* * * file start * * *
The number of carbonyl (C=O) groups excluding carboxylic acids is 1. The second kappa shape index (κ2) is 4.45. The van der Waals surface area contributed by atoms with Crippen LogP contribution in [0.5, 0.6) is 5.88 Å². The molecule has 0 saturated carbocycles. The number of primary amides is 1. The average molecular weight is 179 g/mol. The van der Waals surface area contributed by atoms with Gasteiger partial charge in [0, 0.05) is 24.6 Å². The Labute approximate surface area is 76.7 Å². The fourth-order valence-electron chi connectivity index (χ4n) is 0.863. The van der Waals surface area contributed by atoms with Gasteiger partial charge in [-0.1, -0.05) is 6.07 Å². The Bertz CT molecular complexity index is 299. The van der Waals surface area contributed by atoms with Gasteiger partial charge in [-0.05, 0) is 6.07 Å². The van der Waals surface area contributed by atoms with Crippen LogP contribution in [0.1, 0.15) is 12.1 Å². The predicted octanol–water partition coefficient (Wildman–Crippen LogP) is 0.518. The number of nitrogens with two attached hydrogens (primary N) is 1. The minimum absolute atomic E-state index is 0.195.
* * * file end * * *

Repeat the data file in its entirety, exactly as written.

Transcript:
The number of carbonyl (C=O) groups excluding carboxylic acids is 1. The second kappa shape index (κ2) is 4.45. The van der Waals surface area contributed by atoms with Crippen LogP contribution in [0.5, 0.6) is 5.88 Å². The molecule has 0 saturated carbocycles. The number of primary amides is 1. The average molecular weight is 179 g/mol. The van der Waals surface area contributed by atoms with Gasteiger partial charge in [0, 0.05) is 24.6 Å². The Labute approximate surface area is 76.7 Å². The fourth-order valence-electron chi connectivity index (χ4n) is 0.863. The van der Waals surface area contributed by atoms with Gasteiger partial charge in [-0.1, -0.05) is 6.07 Å². The Bertz CT molecular complexity index is 299. The van der Waals surface area contributed by atoms with Gasteiger partial charge in [-0.05, 0) is 6.07 Å². The van der Waals surface area contributed by atoms with Crippen LogP contribution in [0.1, 0.15) is 12.1 Å². The predicted octanol–water partition coefficient (Wildman–Crippen LogP) is 0.518. The number of nitrogens with two attached hydrogens (primary N) is 1. The minimum absolute atomic E-state index is 0.195.